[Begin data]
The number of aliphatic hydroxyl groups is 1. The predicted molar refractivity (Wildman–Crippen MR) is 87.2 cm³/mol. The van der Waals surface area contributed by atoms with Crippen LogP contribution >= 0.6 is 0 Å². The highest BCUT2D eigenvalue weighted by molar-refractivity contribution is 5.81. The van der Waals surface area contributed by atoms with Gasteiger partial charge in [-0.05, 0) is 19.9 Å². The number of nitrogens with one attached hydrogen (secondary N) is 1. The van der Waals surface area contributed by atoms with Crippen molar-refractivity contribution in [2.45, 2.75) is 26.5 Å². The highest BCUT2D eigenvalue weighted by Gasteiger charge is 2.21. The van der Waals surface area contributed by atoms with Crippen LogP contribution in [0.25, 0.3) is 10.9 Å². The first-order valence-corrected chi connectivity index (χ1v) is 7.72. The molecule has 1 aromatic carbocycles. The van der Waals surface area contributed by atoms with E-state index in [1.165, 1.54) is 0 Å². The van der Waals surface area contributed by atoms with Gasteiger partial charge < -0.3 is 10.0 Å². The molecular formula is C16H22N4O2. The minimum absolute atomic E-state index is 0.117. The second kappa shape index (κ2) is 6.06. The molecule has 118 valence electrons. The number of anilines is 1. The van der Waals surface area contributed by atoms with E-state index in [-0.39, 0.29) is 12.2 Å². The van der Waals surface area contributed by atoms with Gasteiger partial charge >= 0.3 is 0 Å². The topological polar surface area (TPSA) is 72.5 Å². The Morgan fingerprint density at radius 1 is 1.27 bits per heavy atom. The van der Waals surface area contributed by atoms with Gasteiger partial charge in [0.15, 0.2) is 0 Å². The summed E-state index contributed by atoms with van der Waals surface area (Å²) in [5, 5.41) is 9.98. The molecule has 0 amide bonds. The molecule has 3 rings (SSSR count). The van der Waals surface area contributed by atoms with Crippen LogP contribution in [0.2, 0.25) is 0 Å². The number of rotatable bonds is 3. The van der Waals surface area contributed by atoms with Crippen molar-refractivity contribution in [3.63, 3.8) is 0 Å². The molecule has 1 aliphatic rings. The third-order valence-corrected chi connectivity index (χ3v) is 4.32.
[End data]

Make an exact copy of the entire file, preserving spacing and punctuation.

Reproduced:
The number of aliphatic hydroxyl groups is 1. The predicted molar refractivity (Wildman–Crippen MR) is 87.2 cm³/mol. The van der Waals surface area contributed by atoms with Crippen LogP contribution >= 0.6 is 0 Å². The highest BCUT2D eigenvalue weighted by molar-refractivity contribution is 5.81. The van der Waals surface area contributed by atoms with Gasteiger partial charge in [-0.05, 0) is 19.9 Å². The number of nitrogens with one attached hydrogen (secondary N) is 1. The van der Waals surface area contributed by atoms with Crippen molar-refractivity contribution in [2.45, 2.75) is 26.5 Å². The highest BCUT2D eigenvalue weighted by Gasteiger charge is 2.21. The van der Waals surface area contributed by atoms with Crippen LogP contribution in [0.25, 0.3) is 10.9 Å². The first-order valence-corrected chi connectivity index (χ1v) is 7.72. The molecule has 1 aromatic carbocycles. The van der Waals surface area contributed by atoms with E-state index in [1.165, 1.54) is 0 Å². The van der Waals surface area contributed by atoms with Gasteiger partial charge < -0.3 is 10.0 Å². The molecular formula is C16H22N4O2. The minimum absolute atomic E-state index is 0.117. The second kappa shape index (κ2) is 6.06. The molecule has 118 valence electrons. The number of anilines is 1. The van der Waals surface area contributed by atoms with E-state index in [-0.39, 0.29) is 12.2 Å². The van der Waals surface area contributed by atoms with Gasteiger partial charge >= 0.3 is 0 Å². The topological polar surface area (TPSA) is 72.5 Å². The Morgan fingerprint density at radius 1 is 1.27 bits per heavy atom. The van der Waals surface area contributed by atoms with Gasteiger partial charge in [0.15, 0.2) is 0 Å². The summed E-state index contributed by atoms with van der Waals surface area (Å²) in [5, 5.41) is 9.98. The molecule has 0 amide bonds. The molecule has 3 rings (SSSR count). The van der Waals surface area contributed by atoms with Crippen LogP contribution in [0.2, 0.25) is 0 Å². The number of rotatable bonds is 3. The van der Waals surface area contributed by atoms with Crippen molar-refractivity contribution in [3.63, 3.8) is 0 Å². The molecule has 1 aliphatic rings. The third-order valence-corrected chi connectivity index (χ3v) is 4.32.